1. Whichever monologues you select, over-memorize them. Try them out on anyone you can buttonhole (including Pepper the Diva Cat). We wrote an entire article on over-memorization and insisted that it is the cure to all stage fright. The monologue requires even more than over-memorization. Know it beyond knowing. Know it so the tongue can go on even if your mind just took off for Sirius.
2. Know your gestures and their places in advance (so you don’t go in wagging your head, waving your arms, or up-and-downing your eyebrows).
3. Walk in a prince/princess and walk out a king/queen.
4. And dress nicely. Some misguided manager advises their clients to wear sweat pants and tee shirt. My thumbs go down on that suggestion. This is not about your clothes. It is about you. Do not make your inappropriate clothes the first thing they notice. Do you remember what that first thing they notice should be? (Go check the Archives again!) It is one of the E words.
So those hints hopefully weave a magic rug to fly you through the flack of monologues. Now for the…
PENULTIMATE QUESTION FOR OUR JOURNEY
“I am now trying to figure out what to do and, most importantly, who I am.”
My personal answer to this e-mail writer (remember this is just one person’s opinion, not a tablet brought down by Moses):
Figuring out who you are is a waste of time and will never be answered. You change your ideas, your ethics, your feelings, your behavior from moment to moment to moment. If you insist on pursuing philosophy, read Socrates and Aristotle. (I find them more accessible than Plato.) But do not bother with “Who am I?” If you insist on a variation of that question, try “What does it mean to be human?” or “What qualities would I like to develop and how do I do it?”
I would send everyone to books, to poems, to art, to music, to being alone, to silence, to looking at space, the universe, the moon. Be silent and let the feelings come. Those are more important than “Who am I?”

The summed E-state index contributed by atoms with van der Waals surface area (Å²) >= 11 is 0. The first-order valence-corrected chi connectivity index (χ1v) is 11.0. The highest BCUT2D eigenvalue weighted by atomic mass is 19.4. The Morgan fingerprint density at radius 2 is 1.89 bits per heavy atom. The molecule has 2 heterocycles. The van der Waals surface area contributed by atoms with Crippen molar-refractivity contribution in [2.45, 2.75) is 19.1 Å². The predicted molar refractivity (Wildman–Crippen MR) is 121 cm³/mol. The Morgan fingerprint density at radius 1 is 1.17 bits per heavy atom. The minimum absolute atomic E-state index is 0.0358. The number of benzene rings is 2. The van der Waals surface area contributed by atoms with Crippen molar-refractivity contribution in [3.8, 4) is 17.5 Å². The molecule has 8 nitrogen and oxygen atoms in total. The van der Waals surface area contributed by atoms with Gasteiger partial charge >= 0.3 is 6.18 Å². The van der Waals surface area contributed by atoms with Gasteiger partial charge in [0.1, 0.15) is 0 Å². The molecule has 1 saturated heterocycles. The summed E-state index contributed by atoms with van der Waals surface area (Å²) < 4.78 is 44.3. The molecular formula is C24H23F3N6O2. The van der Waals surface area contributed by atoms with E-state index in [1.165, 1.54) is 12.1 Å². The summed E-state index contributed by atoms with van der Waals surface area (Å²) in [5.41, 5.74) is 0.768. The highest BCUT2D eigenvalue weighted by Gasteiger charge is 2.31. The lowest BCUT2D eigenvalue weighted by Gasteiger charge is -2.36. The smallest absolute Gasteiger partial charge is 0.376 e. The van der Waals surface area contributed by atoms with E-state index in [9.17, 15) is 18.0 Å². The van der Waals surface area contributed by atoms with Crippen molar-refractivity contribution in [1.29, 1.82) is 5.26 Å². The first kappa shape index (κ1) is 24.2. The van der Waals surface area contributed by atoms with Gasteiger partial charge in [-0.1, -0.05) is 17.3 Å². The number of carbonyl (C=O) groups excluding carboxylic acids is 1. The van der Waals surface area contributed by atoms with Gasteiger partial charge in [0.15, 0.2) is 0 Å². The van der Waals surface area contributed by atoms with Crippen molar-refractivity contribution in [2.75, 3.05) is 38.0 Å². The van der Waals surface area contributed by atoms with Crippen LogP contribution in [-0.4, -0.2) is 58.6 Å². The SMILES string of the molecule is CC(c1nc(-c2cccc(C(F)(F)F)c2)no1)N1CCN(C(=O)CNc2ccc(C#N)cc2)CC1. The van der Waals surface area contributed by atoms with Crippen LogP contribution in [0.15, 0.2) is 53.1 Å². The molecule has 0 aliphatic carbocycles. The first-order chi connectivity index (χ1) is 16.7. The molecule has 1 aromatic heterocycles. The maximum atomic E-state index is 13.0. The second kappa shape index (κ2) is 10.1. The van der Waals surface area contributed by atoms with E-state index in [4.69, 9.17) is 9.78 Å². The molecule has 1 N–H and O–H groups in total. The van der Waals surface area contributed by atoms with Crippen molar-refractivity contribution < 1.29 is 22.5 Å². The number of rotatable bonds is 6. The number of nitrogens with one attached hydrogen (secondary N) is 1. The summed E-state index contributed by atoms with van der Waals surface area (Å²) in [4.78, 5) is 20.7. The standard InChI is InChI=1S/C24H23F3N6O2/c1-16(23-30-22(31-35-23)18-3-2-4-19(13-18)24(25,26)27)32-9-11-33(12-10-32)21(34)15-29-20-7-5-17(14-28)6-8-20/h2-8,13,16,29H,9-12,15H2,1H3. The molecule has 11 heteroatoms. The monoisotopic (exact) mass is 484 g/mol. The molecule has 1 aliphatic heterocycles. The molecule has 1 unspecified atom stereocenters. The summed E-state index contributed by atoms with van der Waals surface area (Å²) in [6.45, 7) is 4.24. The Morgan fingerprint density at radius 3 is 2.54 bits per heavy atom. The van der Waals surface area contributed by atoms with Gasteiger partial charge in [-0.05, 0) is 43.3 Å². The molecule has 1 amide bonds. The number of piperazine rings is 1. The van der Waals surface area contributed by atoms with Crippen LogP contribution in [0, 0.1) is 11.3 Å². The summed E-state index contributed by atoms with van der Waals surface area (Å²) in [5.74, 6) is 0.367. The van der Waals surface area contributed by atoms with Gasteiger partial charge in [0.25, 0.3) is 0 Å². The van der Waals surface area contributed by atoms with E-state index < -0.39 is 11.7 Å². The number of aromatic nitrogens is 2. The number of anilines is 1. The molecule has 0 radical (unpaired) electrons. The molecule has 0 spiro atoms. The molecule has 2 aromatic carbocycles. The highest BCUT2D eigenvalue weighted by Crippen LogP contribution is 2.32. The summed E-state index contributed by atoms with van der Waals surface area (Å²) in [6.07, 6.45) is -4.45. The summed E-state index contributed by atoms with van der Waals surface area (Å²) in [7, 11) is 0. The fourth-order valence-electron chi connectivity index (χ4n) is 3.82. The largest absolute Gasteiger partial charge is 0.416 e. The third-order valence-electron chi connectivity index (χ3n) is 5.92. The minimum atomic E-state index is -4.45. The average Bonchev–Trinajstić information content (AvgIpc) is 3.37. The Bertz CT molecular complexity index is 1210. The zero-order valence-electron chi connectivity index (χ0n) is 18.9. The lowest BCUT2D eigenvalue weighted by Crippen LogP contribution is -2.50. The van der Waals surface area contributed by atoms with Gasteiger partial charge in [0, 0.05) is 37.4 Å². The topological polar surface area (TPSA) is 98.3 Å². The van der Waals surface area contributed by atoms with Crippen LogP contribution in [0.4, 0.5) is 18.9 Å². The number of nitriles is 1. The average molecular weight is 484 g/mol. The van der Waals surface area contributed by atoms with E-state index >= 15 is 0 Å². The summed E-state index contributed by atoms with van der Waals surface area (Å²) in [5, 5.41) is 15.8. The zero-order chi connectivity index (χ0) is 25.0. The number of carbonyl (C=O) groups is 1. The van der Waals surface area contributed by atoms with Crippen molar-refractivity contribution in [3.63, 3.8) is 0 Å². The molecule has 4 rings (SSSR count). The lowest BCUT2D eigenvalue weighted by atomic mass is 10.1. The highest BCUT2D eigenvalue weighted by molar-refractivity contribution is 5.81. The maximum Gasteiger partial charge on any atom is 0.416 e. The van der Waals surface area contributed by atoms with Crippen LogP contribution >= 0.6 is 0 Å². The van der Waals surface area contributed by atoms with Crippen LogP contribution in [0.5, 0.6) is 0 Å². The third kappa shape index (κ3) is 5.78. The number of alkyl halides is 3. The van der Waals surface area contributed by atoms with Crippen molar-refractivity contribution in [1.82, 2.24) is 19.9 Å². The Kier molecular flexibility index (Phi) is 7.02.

OUR LAST QUESTION EVER
“How do I discover my unique gifts?”
The question presumes something I am not sure exists in too many people–unique gifts, that is. If you happen to be a rare one and have a unique gift, you don’t have to go searching for it. It will make itself known. Can you conceive of Shakespeare as a kid tearing around Stratford asking himself what unique gifts he had? I cannot imagine any of our great artists from Austin to Zola asking what unique gift they had.
People have asked, “When did you decide to become an actress?” Answer, “With my first breath.” The notion of dipping a toe into the acting pool and seeing if you like it is foreign to me. I suggest that you simply do what your feelings tell you (as far as “gifts” are concerned) and see what happens. Discovery is Self in action. Concentrate on the action, not the discovery. The Self will lead you. Do not lead the Self. Allow.
Assignment: Learn what “allow” means.
Next time, our last, I am going to simply write about the thing that brings me the most joy–acting. Haven’t a clue what will come out. It is called TRUSTING SELF and ALLOWING. Lots better than searching for Self (a thing that isn’t lost) or searching for unique gifts (which will butt you in the head whether you like them or not).
– Ruth Kulerman